Why I love python.
newsgroups at jhrothjr.com
Fri Aug 13 03:42:58 CEST 2004
"Nick Patavalis" <npat at efault.net> wrote in message
news:slrncho5aq.pfh.npat at gray.efault.net...
> On 2004-08-13, Michael Scarlett <bitshadow at yahoo.com> wrote:
> Python needs drastic performance improvement if it is to scrap-off the
> "scripting language" stigma.
More performance would be helpful. There are a number
of projects that are working toward that end, of which
the most visible is the PyPy project. Jim Hughnin claims
that he's getting substantial improvements with his port
to the .Net framework, but see Fredrick Lundh's August
4 post on the subject.
As far as I'm aware, the biggest current performance
sink is function and method call overhead. Lookup for
module and built-in level variables is also a significant
time sink - and both module level and builtin identifiers
are used quite frequently.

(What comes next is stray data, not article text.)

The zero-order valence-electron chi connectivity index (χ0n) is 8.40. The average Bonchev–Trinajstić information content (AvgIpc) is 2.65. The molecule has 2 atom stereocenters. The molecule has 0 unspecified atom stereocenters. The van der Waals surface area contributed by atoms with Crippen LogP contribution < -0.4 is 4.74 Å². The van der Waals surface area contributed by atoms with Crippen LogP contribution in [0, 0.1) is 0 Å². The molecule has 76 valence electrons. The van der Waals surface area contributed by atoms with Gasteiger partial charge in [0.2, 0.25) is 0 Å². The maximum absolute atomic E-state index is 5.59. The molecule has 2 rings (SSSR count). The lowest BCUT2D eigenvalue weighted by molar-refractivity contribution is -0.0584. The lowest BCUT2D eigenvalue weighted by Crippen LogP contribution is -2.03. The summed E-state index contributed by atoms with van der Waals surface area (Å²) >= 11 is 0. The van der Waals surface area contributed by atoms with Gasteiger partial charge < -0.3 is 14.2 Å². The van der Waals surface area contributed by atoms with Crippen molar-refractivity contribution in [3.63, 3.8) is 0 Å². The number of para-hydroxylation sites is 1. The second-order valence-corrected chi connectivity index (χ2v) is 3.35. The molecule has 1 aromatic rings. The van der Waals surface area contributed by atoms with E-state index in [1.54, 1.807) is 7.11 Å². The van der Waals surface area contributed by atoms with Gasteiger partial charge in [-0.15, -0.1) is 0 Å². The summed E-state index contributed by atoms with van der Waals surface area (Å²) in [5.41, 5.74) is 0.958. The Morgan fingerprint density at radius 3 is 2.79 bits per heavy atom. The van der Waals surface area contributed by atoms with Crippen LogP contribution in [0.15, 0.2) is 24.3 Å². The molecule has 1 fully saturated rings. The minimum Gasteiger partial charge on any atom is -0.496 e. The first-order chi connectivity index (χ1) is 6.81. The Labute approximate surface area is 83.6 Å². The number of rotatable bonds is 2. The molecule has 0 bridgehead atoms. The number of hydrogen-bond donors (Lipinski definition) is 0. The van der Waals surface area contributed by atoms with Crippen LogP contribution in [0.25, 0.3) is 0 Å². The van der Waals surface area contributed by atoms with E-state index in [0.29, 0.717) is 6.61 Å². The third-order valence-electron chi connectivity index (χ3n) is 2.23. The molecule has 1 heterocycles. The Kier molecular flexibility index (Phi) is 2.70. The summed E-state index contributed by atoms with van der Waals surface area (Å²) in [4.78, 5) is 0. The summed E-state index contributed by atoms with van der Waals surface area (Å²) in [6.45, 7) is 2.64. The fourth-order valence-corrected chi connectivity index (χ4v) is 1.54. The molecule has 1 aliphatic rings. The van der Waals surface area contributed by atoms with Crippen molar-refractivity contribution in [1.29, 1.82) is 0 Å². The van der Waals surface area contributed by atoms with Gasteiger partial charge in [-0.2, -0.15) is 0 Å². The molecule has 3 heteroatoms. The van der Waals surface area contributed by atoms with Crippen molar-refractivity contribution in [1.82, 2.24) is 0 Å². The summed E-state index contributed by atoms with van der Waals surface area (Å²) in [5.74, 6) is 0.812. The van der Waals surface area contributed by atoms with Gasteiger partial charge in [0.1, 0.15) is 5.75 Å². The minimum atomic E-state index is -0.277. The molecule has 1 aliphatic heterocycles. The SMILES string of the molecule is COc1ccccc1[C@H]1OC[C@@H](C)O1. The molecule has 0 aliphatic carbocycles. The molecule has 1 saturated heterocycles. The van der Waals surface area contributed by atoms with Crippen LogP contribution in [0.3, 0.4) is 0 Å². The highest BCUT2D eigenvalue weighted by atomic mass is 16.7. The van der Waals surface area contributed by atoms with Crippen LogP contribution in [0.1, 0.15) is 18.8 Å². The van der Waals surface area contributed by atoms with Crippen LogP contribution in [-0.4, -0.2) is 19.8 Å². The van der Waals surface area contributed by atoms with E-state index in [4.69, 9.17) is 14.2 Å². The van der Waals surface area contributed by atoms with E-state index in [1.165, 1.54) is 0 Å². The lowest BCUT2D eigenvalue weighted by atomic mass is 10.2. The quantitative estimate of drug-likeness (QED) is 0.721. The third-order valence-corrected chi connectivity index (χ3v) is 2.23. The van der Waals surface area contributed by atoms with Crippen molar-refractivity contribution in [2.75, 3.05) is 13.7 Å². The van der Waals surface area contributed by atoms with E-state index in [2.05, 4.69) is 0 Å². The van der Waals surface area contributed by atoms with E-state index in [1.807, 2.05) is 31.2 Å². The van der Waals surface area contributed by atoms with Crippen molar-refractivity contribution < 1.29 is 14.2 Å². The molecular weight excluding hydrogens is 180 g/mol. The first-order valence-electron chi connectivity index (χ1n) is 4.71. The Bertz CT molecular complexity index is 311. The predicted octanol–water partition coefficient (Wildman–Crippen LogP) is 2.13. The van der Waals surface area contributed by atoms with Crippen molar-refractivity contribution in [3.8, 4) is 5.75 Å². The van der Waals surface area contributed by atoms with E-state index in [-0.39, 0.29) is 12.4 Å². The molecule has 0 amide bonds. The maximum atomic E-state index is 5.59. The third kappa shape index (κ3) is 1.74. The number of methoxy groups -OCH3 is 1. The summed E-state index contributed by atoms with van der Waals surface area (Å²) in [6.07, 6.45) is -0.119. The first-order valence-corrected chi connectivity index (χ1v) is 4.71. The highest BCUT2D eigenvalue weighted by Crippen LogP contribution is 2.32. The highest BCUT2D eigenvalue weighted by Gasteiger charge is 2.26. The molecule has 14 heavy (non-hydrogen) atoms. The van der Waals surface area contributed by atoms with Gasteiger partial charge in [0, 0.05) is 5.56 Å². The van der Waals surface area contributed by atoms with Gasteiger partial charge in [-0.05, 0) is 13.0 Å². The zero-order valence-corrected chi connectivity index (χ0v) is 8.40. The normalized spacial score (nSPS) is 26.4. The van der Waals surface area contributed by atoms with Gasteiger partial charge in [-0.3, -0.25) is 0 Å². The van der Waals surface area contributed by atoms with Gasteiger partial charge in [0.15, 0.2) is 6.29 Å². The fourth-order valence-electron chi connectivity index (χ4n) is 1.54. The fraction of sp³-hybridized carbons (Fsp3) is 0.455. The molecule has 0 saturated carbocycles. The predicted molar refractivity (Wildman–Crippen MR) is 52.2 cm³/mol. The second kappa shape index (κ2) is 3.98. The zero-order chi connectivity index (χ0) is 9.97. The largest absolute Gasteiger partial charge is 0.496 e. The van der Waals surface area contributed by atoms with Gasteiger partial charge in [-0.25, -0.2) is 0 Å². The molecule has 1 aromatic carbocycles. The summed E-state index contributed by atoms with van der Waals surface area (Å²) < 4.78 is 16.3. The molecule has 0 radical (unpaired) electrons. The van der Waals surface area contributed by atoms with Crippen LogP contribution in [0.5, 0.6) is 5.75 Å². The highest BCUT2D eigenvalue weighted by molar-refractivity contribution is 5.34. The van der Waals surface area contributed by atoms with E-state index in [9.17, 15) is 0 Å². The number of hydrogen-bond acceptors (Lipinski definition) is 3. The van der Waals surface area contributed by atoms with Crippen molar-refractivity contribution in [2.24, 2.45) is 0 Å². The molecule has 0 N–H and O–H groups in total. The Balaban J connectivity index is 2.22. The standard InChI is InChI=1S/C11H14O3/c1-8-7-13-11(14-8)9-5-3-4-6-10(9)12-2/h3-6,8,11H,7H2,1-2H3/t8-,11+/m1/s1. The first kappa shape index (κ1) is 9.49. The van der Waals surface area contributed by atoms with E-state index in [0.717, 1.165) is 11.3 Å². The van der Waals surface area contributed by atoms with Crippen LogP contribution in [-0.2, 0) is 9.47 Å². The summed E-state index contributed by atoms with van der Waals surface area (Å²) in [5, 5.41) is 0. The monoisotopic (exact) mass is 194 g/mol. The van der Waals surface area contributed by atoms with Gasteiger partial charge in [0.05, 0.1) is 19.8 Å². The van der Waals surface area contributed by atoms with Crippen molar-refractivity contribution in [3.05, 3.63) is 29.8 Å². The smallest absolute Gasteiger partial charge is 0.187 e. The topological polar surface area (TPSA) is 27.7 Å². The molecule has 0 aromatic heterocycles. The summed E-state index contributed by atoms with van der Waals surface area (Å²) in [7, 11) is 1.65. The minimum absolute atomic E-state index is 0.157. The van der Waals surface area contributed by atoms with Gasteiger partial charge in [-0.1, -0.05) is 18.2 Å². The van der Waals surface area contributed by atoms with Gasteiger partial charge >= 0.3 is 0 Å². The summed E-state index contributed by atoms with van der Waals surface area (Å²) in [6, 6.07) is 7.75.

Another thing to notice is the garbage collection
algorithm. Python uses reference counting as the
basic algorithm, which wasn't that bad a choice
a decade ago. Today real garbage collection
technology has outstripped it so that maintaining
the reference counts is another time sink.
The descriptor technology in new style classes
is a stunning techincal achievement, but in the
worst case it requires a full scan of the class
hierarchy before the mechanism can decide if
it's appropriate to insert an attribute into an
instance or invoke a property.
> The only way to get these improvements is
> making it possible for a python implementation
> to produce *efficient* *compiled* code.
I think there are lots of people that would dispute
you on that. Current Java environments run close
to C++ performance due to the JIT compilers
that are built into the runtimes. Current JIT
technology doesn't require pre-declaration of
variable types; it's perfectly happy to insert checks
at appropriate points so that it can reuse code when
the object types don't change (which they don't
most of the time.)
> Just my 2c
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